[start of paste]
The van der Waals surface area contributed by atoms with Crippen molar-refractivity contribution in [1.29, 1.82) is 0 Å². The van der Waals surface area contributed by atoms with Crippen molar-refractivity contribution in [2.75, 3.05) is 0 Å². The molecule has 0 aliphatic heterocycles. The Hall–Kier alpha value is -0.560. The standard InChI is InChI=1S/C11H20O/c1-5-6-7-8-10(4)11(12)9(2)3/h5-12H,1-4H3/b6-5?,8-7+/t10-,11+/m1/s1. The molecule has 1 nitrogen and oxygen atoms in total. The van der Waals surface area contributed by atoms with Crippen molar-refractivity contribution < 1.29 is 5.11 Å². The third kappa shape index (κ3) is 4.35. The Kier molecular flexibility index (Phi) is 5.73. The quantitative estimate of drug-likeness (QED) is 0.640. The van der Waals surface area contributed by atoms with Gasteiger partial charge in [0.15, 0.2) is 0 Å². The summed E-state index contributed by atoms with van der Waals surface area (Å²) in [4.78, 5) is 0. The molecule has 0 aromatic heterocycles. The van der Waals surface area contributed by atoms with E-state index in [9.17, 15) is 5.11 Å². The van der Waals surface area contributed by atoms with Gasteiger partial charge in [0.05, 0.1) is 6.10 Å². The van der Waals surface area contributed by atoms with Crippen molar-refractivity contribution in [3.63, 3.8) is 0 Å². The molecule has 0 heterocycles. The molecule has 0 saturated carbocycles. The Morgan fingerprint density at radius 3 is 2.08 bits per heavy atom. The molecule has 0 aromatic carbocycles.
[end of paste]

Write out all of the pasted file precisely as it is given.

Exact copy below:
The van der Waals surface area contributed by atoms with Crippen molar-refractivity contribution in [1.29, 1.82) is 0 Å². The van der Waals surface area contributed by atoms with Crippen molar-refractivity contribution in [2.75, 3.05) is 0 Å². The molecule has 0 aliphatic heterocycles. The Hall–Kier alpha value is -0.560. The standard InChI is InChI=1S/C11H20O/c1-5-6-7-8-10(4)11(12)9(2)3/h5-12H,1-4H3/b6-5?,8-7+/t10-,11+/m1/s1. The molecule has 1 nitrogen and oxygen atoms in total. The van der Waals surface area contributed by atoms with Crippen molar-refractivity contribution < 1.29 is 5.11 Å². The third kappa shape index (κ3) is 4.35. The Kier molecular flexibility index (Phi) is 5.73. The quantitative estimate of drug-likeness (QED) is 0.640. The van der Waals surface area contributed by atoms with Gasteiger partial charge in [0.15, 0.2) is 0 Å². The summed E-state index contributed by atoms with van der Waals surface area (Å²) in [4.78, 5) is 0. The molecule has 0 aromatic heterocycles. The van der Waals surface area contributed by atoms with E-state index in [9.17, 15) is 5.11 Å². The van der Waals surface area contributed by atoms with Gasteiger partial charge in [0.05, 0.1) is 6.10 Å². The van der Waals surface area contributed by atoms with Crippen molar-refractivity contribution in [3.63, 3.8) is 0 Å². The molecule has 0 heterocycles. The molecule has 0 saturated carbocycles. The Morgan fingerprint density at radius 3 is 2.08 bits per heavy atom. The molecule has 0 aromatic carbocycles.